Friday, January 27, 2012

Kermesse Q&A: Nick Koops rules your race

Nick Koops was perhaps the most sylish winner of the Ronde Ohop ever. Now he shares his secrets with you!

PruDog: Did the moustache help or hurt your performance and will you be rolling it again in this years Kermesses?

Nick: The moustache always helps. It traps water whether its from the riders rooster tail in front of me or condensation building up from heavy breathing. It basically helps me hydrate without having to reach for my water bottle. And it's always a good feeling knowing I look like Kevin Costner circa 1985 while riding.

PruDog: I find that riders who've never done a Kermesse want a frame of reference to prepare for the race. I find it very difficult to describe. How would you describe a kermesse to a new rider looking to try it for the first time? :

It's the hardest race you'll ever do. The dirt sections absolutely thrash your body. With rocks(mini-boulders) ed note - note: we have these boulders imported from Spain so they are the highest quality boulders, tire ruts, loose gravel and sand there's never a good line to take. You just have to go all out. I think guys with some mountain biking or cyclocross experience are at a huge advantage. If you want to train specifically for a kermesse race go ride your road bike on some gravel trails.

PruDog: What equipment do you plan to use for the Kermesses this year? Any special items of of note and why?

I'm riding my cross bike again with my inexpensive wheels. When you hit the dirt section the thought of crashing or flatting is constantly going through your head. I think it's a little bit easier to say 'fuck it' and just hammer when you're not worried about laying down your carbon frame/wheels/derailleur/water bottle cage.

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Wednesday, January 25, 2012

Kermesses: A Mission Statement

I am very excited about the level of interest being shown in the Andy Salmon and Mashel Nisqually Kermesses. I am glad that people are interested in a style of racing that, while inspired by Belgian Kermesses, is really unique to the Northwest.

I encourage everyone to try it. The vast majority love it, but it's not for everyone. And I understand that. As I get more and more emails from riders about the races I am also beginning to get emails lobbying for changes to the races to make the more "accessable". I scare-quoted because most of the riders making these requests haven't done a Kermesse before so are basing their requests on their cyclocross or road racing experience. And, additionally, there tends to be an underlying impression that turnout is low and / or changes to the race set-up would improve it.

I get where many of these riders are coming from. There is a much larger segment of riders who are career Cat 4/5's and treat racing as competitive group rides. This is very very different than the traditional culture of bike racing and definitely causes some friction as well as opportunity for promoters. That said, many of the fears these riders express aren't the reality of Kermesse racing. Kermesse has elements of both road and cross, but it is unique. In road you have to ride as fast as the field or it's usually a long, miserable and lonely ride home. Kermesses are more like cross: the race breaks up but because the courses are short and the terrain is bumpy riders tend to ride closer to their confort level as a whole so it spreads out and you aren't alone. But unlike cross, were technical sections tend to cause riders to be solo Kermesse races tend towards small groups. It's true those groups change as the race goes on but it isn't a solo ride like either cross or road. In a wierd way it's the best of both -- the ride your tempo safety of cross with the group dynamic of road.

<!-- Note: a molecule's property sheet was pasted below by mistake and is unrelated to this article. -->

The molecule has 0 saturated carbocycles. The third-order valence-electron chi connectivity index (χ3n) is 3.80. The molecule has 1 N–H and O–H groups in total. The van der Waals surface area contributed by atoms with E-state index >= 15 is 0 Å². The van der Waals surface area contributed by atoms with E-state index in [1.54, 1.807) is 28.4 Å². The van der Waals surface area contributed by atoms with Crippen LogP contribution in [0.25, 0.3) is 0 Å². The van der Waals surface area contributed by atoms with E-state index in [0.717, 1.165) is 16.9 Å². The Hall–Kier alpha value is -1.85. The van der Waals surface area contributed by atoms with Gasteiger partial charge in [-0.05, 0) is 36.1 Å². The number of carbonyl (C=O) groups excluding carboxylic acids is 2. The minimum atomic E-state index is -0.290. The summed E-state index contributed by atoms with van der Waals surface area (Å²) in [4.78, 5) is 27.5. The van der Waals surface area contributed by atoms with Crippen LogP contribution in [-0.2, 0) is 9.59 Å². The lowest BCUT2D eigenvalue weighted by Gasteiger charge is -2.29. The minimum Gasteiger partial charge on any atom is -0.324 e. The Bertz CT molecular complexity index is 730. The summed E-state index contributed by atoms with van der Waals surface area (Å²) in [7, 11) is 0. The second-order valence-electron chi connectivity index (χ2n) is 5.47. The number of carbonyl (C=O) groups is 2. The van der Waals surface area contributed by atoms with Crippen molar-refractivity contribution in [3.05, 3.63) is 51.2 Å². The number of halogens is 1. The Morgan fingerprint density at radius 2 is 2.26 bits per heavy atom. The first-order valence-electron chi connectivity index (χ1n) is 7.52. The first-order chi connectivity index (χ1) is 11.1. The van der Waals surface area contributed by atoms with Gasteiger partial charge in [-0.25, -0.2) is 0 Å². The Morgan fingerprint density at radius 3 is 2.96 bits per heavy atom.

Secondly, it is true that the 1/2 field has been a challenge (I believe we had the 2nd biggest non-crit 35+ Masters field last year), but the constraint on field size is the course: our max field limit is 50 riders and we can't run waves.

Now we are always open to ways to improve the race, but my advise to those who are thinking about racing but want changes to be made first is to try it once. Then decide: you're likely to find that the experience is not what you expected (good or bad) and that the changes you'd like to see are very different than the ones you thought you wanted.

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Friday, January 20, 2012

Three Kermesse Questions: Martin Turek Edition

The latest entry in our Three Questions series for those who want to try a Kermesse or two. Enter Matin Turek, Cat 4/5 Podium finisher at the 2011 Ronde.

PruDog: What made you decide to try out the Ronde Ohop last year? And what were you expecting?